I did my undergraduate degree in agricultural economics, hoping to work in food policy. I don't know what I was thinking. I think most economics-types who work in policy must be saints given that they have been trained in logic and are forced to support idiotic inefficient ideas. That's where I found myself. The worst part was the move to reform school food, which consisted of mainly
The problem for the firs two, as always, is calories. Why are American children so unhealthy? Some studies showed that people who ate fruits and vegetables were healthier, but show me the study that shows that feeding unhealthy people fruits and vegetables makes them healthy.
People are unhealthy because the majority of their calories come from absolute garbage. Fruits and vegetables don't replace those calories.
And where are we going to get these calories if meat is so darn evil? Huh? No one ever wants to take about this. No one wants to admit that the answer for some food policy wonks is processed tofu burgers or that it might be a good idea to spend some more money on some decent meat. No one wants to talk about the real crap that's in schools that having fruits and vegetables won't make up for: the sugar and fried foods that are still on the menu.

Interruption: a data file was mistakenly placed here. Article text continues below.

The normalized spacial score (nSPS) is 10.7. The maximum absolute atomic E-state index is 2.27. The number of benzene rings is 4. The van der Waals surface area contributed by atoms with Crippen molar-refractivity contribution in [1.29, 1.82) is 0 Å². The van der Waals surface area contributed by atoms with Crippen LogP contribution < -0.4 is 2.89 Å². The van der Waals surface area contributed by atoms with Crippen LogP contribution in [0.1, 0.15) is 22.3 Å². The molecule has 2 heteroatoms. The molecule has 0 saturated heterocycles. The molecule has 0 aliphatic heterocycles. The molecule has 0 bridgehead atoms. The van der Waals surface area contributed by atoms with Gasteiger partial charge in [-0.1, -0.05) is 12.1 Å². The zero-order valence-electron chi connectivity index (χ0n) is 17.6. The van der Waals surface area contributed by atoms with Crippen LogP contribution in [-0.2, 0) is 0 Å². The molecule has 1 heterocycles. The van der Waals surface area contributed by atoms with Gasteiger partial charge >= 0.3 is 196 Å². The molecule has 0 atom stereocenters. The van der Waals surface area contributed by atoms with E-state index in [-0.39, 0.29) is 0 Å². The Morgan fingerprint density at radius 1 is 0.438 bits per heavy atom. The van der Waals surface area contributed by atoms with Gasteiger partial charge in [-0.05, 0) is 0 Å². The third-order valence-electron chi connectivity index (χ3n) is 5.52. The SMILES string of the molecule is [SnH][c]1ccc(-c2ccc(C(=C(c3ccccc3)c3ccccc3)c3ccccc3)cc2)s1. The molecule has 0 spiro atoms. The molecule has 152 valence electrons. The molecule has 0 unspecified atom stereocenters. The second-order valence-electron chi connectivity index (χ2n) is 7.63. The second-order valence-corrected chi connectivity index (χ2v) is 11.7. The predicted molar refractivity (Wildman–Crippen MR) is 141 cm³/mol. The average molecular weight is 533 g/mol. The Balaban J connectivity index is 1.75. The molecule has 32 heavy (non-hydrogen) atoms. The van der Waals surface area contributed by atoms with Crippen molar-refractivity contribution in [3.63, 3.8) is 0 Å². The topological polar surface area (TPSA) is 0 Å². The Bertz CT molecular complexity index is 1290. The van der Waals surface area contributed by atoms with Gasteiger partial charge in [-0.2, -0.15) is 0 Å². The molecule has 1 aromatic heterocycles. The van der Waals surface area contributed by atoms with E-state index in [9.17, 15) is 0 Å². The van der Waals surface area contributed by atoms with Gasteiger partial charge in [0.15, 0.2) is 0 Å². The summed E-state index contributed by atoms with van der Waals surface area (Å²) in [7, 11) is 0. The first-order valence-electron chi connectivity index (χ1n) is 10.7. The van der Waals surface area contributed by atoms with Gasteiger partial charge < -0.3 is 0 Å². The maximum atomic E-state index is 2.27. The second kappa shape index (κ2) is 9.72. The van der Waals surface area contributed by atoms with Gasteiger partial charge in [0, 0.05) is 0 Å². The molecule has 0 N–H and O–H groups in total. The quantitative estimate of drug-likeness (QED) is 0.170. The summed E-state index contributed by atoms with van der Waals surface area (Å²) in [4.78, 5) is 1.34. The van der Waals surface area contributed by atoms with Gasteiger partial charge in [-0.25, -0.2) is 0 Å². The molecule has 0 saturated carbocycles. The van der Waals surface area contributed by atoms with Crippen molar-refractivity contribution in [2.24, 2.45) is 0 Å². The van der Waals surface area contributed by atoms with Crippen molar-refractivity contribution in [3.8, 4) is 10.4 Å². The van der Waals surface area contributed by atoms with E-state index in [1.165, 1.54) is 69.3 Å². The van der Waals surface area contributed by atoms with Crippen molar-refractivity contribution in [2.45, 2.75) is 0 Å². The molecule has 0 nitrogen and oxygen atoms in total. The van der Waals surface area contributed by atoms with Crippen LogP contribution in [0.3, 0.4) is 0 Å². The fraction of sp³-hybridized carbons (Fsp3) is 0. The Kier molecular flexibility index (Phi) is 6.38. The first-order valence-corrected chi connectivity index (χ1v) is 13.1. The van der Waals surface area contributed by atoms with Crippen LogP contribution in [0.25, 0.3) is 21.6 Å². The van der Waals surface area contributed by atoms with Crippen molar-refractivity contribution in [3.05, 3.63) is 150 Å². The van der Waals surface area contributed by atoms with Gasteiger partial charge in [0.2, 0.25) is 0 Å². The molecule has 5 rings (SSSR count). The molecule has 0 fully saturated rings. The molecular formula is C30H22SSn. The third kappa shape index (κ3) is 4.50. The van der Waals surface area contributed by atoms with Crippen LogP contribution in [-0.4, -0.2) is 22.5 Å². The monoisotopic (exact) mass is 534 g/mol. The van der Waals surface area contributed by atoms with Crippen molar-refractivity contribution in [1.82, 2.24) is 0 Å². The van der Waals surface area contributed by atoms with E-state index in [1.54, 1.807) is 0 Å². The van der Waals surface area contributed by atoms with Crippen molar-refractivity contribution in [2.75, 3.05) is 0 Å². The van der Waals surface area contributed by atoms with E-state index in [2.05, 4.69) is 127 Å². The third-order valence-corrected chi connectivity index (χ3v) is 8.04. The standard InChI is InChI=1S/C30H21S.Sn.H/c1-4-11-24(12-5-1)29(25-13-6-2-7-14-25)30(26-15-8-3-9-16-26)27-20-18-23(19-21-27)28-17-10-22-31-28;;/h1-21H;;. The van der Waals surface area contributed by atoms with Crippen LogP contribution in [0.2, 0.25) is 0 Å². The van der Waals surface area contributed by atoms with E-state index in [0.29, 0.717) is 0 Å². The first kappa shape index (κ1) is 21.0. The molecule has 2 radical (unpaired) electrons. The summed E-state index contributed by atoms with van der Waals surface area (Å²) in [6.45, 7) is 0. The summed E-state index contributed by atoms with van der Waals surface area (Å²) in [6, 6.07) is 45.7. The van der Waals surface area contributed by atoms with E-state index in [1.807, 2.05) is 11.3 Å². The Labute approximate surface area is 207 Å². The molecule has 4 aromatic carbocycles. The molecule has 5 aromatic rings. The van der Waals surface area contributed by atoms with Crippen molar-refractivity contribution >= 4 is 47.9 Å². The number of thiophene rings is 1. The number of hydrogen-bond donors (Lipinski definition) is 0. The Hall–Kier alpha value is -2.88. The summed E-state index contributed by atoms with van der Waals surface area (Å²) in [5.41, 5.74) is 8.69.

As for school gardens, they sound really really nice, but again, how much can this food contribute to a child's food intake? What is the likelihood that these children will grow up and have gardens or that they will convince their parents to have gardens? How much money do these gardens really cost? To make a real impact, you need less glamorous interventions like home economics classes. I'm not saying gardens are bad, I'm saying they probably have a trivial effect, but I'd really like to see some studies on the matter.
For school we keep kids inside when it's cold, but don't worry, the government has paid for some pathetic and ineffective commercials showing you can trick your kids into running around for a few minutes and that's going to prevent healthy problems. Sure. Just another grasping at the margins and ignoring the fact that for most of their day they will be sitting around.